MasterCard's "selfie" technology measures physical likeness, but depth as well, and is therefore able to detect when someone is fraudulently holding up a photo rather than taking an in-person selfie. It also requires you to blink. Because of this, "the technology can detect between a photo and a real person," says Catherine Murchie, MasterCard's senior vice-president of processing, enterprise security and network solutions.
New technology tends to arrive with new fears, which MasterCard has prepared for. "We've gotten some really funny questions," Ms. Murchie says, "like what happens if someone loses a significant amount of weight, or used Botox? … Basically, because of the way the measurements are taken at points on your face, those measurements aren't going to change."
The entities ushering in the new paradigm of verification generally acknowledge that there are still kinks to work out, but believe biometric authorization will be at least as secure, if not more secure, than passwords – especially given the obvious shortcuts many people take when picking passwords. Cracking passwords, Ms. Murchie says, is "easier than getting access to thumbprints."
Without a face-to-face interaction, it's harder to prove your identity online. "You can't build a relationship with computers," says Jan Pilbauer, CIO and vice-president of payments and technology with the Canadian Payments Association, which clears and settles billions of dollars of transactions each day and oversees safety in the Canadian payment ecosystem. "When it comes to money, people get very serious. We need to make sure payments are based on strong authentication."
The two-factor authentication – here, phone plus biometric ID – is crucial, Mr. Pilbauer says. As is the need for strong data encryption. "If your password gets compromised, and it happens quite often, you have to learn another one. It's quite simple. But if your thumbprint is compromised or stolen, you can't change it. You also have a finite supply of fingers."
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This is something consumers need to be concerned about, says Woodrow Hartzog, an assistant law professor at Alabama's Samford University who focuses on privacy and electronic agreements. "If your face print or fingerprint is compromised," he says, "you can never be fully sure about the integrity of that ever being used again as an authentication mechanism."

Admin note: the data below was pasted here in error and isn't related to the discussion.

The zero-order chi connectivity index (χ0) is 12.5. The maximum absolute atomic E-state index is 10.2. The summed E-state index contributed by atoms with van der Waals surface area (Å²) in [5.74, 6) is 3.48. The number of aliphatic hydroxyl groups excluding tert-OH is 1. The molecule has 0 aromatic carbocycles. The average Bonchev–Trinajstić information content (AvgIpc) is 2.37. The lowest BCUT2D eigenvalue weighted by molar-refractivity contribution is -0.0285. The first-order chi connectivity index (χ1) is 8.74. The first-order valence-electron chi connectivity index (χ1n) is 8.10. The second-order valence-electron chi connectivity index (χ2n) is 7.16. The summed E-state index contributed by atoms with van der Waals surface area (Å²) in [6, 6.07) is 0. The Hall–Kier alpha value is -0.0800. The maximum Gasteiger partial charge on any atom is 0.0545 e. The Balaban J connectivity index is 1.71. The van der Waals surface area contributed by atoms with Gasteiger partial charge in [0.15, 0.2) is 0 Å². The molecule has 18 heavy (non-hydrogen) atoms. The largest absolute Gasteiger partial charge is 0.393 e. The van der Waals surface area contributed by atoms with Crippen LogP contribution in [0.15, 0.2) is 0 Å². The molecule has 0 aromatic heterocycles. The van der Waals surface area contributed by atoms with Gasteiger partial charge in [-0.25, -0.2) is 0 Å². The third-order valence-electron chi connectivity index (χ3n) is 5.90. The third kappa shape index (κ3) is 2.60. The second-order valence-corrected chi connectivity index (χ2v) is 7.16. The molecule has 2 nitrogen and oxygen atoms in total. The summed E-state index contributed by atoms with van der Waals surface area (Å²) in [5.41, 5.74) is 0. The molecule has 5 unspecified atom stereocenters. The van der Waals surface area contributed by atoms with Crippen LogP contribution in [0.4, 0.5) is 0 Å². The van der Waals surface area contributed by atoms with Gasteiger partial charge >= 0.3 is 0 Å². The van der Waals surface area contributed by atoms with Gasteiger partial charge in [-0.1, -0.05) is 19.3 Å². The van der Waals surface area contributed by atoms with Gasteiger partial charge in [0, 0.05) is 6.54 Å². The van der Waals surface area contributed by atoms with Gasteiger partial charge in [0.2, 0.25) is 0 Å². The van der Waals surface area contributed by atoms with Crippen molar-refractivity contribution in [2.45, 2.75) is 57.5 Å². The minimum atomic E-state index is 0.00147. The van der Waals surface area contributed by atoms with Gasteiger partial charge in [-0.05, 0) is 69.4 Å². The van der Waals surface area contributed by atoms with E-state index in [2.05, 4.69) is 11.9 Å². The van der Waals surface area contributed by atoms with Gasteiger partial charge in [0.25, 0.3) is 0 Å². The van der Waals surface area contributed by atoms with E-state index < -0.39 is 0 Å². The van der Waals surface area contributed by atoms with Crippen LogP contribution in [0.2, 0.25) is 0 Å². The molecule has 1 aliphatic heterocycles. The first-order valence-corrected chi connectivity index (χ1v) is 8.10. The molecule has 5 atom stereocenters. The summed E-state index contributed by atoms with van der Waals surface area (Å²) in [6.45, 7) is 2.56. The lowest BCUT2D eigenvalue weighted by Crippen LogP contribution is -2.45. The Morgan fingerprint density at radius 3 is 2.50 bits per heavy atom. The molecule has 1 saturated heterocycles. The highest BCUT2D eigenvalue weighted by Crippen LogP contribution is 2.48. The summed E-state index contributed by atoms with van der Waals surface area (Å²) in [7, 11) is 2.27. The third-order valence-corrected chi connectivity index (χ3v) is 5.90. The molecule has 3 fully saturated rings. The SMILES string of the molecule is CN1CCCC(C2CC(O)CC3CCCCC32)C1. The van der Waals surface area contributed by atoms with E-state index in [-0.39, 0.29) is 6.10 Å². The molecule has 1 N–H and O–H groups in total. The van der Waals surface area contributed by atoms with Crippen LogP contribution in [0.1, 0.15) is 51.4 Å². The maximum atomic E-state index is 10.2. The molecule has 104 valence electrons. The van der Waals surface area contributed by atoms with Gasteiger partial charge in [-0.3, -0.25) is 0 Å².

Two-factor authentication is key, Prof. Hartzog says, but using biometric ID for one of them has more consequences than, say, confirming via text message. A phone number is easier to replace than a fingerprint if it's compromised. Put otherwise: Biometric IDs aren't the only option to replace the password. But companies considering biometrics, he says, must be willing to shoulder any fallout that could happen, should the security of their consumers' biological IDs become compromised.
Security is top of mind for Interac Canada, the debit-card leader that has pushed chip-and-PIN technology in Canada since 2009 – a hard-to-defraud update to card transactions that has seen less traction elsewhere in the world. As it builds out mobile banking platforms with banking partners, says Avinash Chidambaram, the organization's vice-president of product and platform development, Interac plans to add additional personalized layers of security without slowing down the user experience.
Digital payments are easily tracked, for instance, meaning buying patterns can build up, allowing the company to use behavioural analytics to construct a profile of a user – and therefore be alerted when patterns break down. "Multiple factors of authentication combine to give you a great experience and much higher security," Mr. Chidambaram says.